richard wrote:Great, and interestingly enough, that seems to make it a Baha'i issue that may well be compatible with the following observations about balancing our physical, mental, and spiritual health on our paths to God…
Indeed, 'Abdu'l-Baha, in commenting "possibly...to the Sikhs," states that as Baha'is we must, in every aspect—be it spiritual or physical
—be superior to the rest:
O ye, God's loved ones! Experience hath shown how greatly the renouncing of smoking, of intoxicating drink, and of opium, conduceth to health and vigour, to the expansion and keenness of the mind and to bodily strength. There is today a people4 who strictly avoid tobacco, intoxicating liquor and opium. This people is far and away superior to the others, for strength and physical courage, for health, beauty and comeliness. A single one of their men can stand up to ten men of another tribe. This hath proved true of the entire people: that is, member for member, each individual of this community is in every respect superior to the individuals of other communities.
Make ye then a mighty effort, that the purity and sanctity which, above all else, are cherished by `Abdu'l-Bahá, shall distinguish the people of Bahá; that in every kind of excellence the people of God shall surpass all other human beings; that both outwardly and inwardly they shall prove superior to the rest; that for purity, immaculacy, refinement, and the preservation of health, they shall be leaders in the vanguard of those who know. And that by their freedom from enslavement, their knowledge, their self-control, they shall be first among the pure, the free and the wise.
richard wrote:It is to the mind of perfect poise, housed in a body of clean habits, stabilized neural energies, and balanced chemical function--when the physical, mental, and spiritual powers are in triune harmony of development--that a maximum of light and truth can be imparted with a minimum of temporal danger or risk to the real welfare of such a being. And, by such balanced growth and progress does man advance spiritually, as well as mentally, toward God.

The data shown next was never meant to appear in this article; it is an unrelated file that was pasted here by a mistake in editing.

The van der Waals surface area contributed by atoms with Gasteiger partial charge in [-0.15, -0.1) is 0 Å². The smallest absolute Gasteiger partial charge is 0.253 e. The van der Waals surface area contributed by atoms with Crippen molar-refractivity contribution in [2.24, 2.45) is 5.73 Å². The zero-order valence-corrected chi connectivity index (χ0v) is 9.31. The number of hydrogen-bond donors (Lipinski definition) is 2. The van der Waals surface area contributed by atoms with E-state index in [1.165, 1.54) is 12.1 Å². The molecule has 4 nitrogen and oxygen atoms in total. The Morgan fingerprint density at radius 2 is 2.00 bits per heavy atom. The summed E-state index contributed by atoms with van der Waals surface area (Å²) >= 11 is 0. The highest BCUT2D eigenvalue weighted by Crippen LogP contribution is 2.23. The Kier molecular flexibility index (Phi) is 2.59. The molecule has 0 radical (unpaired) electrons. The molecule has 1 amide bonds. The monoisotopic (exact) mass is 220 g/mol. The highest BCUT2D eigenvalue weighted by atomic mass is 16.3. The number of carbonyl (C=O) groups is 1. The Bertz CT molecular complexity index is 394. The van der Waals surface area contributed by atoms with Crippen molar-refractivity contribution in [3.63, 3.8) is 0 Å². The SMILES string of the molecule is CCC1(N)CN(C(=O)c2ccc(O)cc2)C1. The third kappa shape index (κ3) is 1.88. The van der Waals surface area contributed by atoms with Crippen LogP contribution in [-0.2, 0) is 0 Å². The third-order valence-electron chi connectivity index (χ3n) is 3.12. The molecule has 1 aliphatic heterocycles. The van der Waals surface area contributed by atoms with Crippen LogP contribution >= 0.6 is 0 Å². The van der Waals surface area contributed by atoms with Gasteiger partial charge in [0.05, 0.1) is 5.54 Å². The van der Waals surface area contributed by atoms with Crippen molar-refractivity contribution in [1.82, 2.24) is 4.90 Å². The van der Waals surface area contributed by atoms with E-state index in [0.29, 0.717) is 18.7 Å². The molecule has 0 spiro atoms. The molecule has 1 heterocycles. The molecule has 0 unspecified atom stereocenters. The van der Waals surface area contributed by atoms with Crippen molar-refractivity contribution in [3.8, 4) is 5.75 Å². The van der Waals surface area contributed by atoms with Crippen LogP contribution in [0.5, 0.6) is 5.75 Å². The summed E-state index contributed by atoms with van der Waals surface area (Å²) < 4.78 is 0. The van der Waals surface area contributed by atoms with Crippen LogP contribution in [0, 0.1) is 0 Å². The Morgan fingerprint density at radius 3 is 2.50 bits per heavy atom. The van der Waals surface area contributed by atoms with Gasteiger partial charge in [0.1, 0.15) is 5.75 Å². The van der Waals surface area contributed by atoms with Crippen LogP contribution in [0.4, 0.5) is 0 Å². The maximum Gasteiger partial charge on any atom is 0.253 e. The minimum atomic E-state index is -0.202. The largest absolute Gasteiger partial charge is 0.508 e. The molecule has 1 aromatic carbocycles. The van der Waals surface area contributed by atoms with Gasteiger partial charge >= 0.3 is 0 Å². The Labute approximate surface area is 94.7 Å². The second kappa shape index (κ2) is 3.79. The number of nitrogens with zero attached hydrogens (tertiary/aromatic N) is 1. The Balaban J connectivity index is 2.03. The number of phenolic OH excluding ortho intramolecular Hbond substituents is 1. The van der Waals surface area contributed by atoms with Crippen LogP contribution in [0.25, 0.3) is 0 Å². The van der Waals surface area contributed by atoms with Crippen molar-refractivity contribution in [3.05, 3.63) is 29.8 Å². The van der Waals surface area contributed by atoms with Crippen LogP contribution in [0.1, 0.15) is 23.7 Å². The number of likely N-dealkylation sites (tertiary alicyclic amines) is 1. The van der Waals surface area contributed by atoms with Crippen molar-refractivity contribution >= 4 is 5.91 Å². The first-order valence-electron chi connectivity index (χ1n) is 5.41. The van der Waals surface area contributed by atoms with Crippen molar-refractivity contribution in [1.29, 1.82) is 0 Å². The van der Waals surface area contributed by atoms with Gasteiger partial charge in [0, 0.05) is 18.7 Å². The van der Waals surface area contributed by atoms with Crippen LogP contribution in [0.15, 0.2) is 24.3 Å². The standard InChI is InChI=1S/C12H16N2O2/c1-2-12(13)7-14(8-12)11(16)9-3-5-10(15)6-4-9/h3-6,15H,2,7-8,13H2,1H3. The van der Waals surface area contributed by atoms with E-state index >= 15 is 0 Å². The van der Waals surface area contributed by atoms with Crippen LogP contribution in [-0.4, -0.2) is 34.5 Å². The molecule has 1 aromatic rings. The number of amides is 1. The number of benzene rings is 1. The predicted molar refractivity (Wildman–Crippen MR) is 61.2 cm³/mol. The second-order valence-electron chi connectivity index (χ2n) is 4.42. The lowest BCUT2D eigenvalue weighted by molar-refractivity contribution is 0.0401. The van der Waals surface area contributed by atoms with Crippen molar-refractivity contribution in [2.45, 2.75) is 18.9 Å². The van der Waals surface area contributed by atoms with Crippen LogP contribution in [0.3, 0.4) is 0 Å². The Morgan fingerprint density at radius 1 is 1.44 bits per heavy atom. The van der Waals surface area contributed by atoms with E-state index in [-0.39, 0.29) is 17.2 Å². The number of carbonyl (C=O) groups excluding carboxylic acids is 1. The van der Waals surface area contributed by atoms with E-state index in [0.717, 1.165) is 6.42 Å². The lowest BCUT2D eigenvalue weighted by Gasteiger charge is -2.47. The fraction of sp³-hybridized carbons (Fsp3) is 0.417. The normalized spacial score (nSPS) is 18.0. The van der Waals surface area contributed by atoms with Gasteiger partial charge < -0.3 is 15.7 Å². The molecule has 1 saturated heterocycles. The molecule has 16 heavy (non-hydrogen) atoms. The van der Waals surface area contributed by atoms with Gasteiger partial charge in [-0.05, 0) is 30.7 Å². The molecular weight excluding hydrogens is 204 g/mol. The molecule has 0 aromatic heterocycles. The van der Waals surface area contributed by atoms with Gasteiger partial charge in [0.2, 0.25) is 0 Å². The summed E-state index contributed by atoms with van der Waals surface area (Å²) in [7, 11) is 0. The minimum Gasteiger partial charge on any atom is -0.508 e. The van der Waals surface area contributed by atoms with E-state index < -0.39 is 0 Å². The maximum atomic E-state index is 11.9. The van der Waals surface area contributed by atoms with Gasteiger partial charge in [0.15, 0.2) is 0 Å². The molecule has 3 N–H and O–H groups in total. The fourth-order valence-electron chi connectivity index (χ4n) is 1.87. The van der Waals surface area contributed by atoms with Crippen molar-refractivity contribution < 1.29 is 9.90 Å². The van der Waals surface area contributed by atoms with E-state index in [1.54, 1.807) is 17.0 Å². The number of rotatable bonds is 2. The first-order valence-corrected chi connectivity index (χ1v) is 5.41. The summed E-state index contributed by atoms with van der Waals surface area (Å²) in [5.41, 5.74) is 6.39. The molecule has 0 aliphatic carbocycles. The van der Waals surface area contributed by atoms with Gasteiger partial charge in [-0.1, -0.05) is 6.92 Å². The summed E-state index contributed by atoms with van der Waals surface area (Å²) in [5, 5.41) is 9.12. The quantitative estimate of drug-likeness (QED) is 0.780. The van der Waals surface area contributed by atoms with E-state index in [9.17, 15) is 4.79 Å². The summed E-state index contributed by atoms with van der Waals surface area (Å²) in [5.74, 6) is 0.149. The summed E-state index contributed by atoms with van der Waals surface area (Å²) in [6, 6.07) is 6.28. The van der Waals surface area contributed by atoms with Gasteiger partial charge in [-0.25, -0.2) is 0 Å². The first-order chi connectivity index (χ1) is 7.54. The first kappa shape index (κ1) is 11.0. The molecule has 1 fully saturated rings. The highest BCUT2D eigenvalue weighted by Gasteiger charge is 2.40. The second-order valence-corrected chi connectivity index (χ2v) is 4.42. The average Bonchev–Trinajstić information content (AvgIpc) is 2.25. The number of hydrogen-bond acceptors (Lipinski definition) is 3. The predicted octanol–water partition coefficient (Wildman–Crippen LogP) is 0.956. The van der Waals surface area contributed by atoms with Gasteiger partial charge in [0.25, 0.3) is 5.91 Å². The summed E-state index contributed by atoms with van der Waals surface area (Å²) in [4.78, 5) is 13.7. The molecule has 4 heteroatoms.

Truer words have never been spoken. Our physical condition can have a strong impact on our spiritual condition. One proof: Baha'u'llah states that if one's clothing is spotted or sullied, then his prayers will not be accepted by God. Also we know from 'Abdu'l-Baha that opium and other drugs such as alcohol kill the body-spirit connection. And also, if one suffers a host of health problems, it is harder for him to focus on his spiritual health, etc., than someone more fortunate. So through exercise, proper diet, etc., we may better realize our full spiritual potential.
BTW, I love hard played games of table tennis and air hockey that make me sweat, and some good games of eight ball or billiards. Also, about 100 years ago when I was in high school I spent three years on the swim team as a free-style sprinter which was hardest during training, but enjoyable at the meets and it really made me feel healthy and helped me experience the benefits that Shoghi Effendi cited. And, as cliché or hokey as it sounds, it really is the process of participating that is more important than any ego concerns over winning or losing! richard
Oh yes, regular walking, a little jogging, and some light weights make me feel, and sleep, much better, and according to some experts the reason is an increase in our endorphins...
Good to hear you are leading such a health life, Richard. When I am your age I hope to still be that active.
BTW, try going a bit heavier on the weights. Heavier weights stimulate muscle growth and increased bone density, whereas light ones just provide minimal muscle tone—which isn't to say it's bad. However, always consult your physician
.You need not dead-lift with 750 lbs. like Franco Columbu (pictured above—actually, there he is dead-lifting low 600s). There do exist some 80 y.o.+ body builders...